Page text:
Inside Unmanned Systems

OCT-NOV 2018

Inside Unmanned Systems provides actionable business intelligence to decision-makers and influencers operating within the global UAS community. Features include analysis of key technologies, policy/regulatory developments and new product design.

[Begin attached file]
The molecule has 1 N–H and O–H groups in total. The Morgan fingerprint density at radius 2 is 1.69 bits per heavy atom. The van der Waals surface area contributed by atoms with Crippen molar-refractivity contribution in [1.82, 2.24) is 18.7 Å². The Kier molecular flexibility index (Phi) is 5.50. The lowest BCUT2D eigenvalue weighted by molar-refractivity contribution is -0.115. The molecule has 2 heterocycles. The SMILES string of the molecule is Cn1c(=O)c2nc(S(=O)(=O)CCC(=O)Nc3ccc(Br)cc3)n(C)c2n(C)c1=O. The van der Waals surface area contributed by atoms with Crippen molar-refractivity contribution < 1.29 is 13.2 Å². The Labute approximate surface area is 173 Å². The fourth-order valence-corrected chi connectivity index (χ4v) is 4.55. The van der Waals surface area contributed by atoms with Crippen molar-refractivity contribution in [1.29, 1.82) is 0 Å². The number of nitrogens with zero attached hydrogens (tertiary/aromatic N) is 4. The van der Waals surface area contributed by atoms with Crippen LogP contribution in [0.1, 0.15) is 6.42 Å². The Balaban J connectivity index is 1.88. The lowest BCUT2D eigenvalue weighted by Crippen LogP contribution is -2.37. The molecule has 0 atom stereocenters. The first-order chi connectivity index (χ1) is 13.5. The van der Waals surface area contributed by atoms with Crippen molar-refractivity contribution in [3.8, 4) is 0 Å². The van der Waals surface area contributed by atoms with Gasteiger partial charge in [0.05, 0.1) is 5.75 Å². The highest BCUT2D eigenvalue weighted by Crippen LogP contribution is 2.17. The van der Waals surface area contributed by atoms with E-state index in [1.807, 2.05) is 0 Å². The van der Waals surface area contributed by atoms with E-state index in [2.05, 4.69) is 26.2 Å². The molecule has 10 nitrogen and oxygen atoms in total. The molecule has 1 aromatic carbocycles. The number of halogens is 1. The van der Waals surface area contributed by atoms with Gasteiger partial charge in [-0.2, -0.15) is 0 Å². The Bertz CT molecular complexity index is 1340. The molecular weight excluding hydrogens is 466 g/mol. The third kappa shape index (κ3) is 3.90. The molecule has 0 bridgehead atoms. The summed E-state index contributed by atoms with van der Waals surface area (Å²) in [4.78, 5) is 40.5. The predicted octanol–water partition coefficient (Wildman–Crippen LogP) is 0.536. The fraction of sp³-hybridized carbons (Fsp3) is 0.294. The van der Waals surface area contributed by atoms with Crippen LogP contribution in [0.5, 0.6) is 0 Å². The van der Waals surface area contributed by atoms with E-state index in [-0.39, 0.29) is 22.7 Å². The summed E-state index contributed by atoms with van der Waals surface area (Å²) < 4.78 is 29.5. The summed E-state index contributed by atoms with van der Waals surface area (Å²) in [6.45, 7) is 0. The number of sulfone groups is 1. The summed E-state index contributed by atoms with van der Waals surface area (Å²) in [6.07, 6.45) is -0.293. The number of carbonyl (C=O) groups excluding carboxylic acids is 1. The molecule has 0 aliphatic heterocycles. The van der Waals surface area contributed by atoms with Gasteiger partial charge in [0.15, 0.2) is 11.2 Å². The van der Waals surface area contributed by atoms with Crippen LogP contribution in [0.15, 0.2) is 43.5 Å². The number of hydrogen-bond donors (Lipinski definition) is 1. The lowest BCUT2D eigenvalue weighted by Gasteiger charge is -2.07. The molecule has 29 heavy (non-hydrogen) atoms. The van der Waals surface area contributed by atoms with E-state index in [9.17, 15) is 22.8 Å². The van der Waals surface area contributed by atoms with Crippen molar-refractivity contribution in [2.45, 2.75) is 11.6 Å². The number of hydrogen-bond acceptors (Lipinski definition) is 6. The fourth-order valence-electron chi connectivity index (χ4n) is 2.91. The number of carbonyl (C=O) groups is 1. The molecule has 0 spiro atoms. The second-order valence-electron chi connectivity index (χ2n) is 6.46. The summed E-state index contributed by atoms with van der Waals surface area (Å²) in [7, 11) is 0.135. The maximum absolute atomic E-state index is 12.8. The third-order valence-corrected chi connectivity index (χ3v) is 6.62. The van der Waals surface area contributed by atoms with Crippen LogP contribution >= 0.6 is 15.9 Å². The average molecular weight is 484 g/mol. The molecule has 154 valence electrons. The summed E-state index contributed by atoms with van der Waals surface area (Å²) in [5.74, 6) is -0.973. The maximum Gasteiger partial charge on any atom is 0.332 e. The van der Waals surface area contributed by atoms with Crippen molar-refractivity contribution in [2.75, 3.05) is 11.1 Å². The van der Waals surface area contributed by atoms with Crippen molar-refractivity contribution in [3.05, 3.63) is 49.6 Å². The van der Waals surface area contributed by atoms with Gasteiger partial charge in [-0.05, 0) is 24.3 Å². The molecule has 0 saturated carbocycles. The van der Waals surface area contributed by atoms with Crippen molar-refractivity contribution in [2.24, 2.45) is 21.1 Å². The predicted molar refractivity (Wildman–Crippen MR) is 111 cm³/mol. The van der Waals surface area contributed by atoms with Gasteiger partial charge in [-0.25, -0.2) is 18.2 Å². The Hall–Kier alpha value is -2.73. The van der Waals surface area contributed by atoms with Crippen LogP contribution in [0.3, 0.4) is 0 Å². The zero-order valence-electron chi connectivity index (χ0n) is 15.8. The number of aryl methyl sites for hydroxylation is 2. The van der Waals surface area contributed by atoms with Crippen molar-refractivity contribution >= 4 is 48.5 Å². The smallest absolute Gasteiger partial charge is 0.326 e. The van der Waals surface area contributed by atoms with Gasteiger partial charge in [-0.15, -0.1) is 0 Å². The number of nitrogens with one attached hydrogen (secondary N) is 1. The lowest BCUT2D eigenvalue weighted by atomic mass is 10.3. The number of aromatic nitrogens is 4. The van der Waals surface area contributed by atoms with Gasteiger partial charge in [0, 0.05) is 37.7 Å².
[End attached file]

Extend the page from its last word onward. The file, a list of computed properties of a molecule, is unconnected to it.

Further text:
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ENGINEERING. PRACTICE. POLICY. 21 October/November 2018  unmanned systems inside Above: Nuro announced its partnership with Kroger in June. Testing began in August, with the vehicles making their first deliveries in Scottsdale, Arizona. manually and don't have sensors inside recording data. Other companies are actually test- ing autonomous vehicles in real-world situations. Nuro announced plans to deliver groceries for Kroger's Fry's Food division in Scottsdale, Arizona. via its self-driving f leet of Priuses in August, and AutoX began working with fellow startup GrubMarket to begin testing its self-driving vehicle in August as well. Udelv formed its first partnership with Delivery Guys and Draeger's Markets in January, and before making the Oklahoma an- nouncement in September, completed more than 700 deliveries for a variety of partners, including San Francisco- based f lorists, restaurants, auto parts warehouses and pharmacies. AutoX has been testing two differ- ent models in San Jose, California, Chief Operating Officer Jewel Li said. The first involves a self-driving car that delivers orders to customers. The sec- ond is a model that would allow con- sumers to buy items directly from a shelf set up in the vehicle, and is what Li describes as a "completely new shop- ping experience." "Our mission is to make grocery de- livery more convenient and affordable with improved customer experience," Li said. "We plan to set the average delivery fee to be as low as $2.50 per order, significantly lower than a hu- man driver." For now, a safety operator must be in the vehicles for all testing, but compa- ny leaders from both the autonomous vehicle and retail industries hope to prove to regulators and the public that the vehicles are safe enough to travel with only the items they're delivering. Driverless continued from P. 16 "While all deliveries to date have been completed with a safety opera- tor in the vehicle, the delivery experi- ence has been autonomous," Udelv's Lubarsky said. "The driver has no in- teraction, including with merchants loading compartments and customers accessing their deliveries." THE TECHNOLOGY The delivery vehicles come with many of the same features found in autonomous passenger cars. The AutoX system, for example, is a Level-4 self-driving vehi- cle equipped with artificial intelligence (AI) software and hardware, Li said. The AI relies on multiple sensors for redun- dancy and safety, including 360-degree surrounding view, high-resolution cam- eras and 360-degree surrounding view LiDAR. The vehicle's perception system features computer vision and 3-D vision powered by advanced machine learning. The vehicle collects data using the cameras, LiDAR, inertial measure- ment units (IMUs) and GPS to create high-definition maps of the area they'll be making deliveries to, Li said. The vehicle uses that knowledge combined with observations from the perception system to plan the safest driving path. "The maps are constantly updated to reflect changes such as construction or traffic dividers, even as the vehicles car- ry out deliveries," Li said. "The resulting maps are reliable, robust and feature centimeter-level accuracy. In real time, our system understands the behav- ior of shared road users, pedestrians, cars, trucks, bikes, etc., and predicts the moving behavior of each road user. Our system is designed for continual improvement as more and more data are accumulated. Each mile traveled in the multi-sensor, 3-D simulator we built in-house as well as on real roads makes our system smarter." The Udelv vehicles also feature ad- vanced LiDAR and camera technol- ogy, and are remotely operated from a tele-operations facility, Lubarsky said. This gives trained operators the ability Photo courtesy of Nuro.

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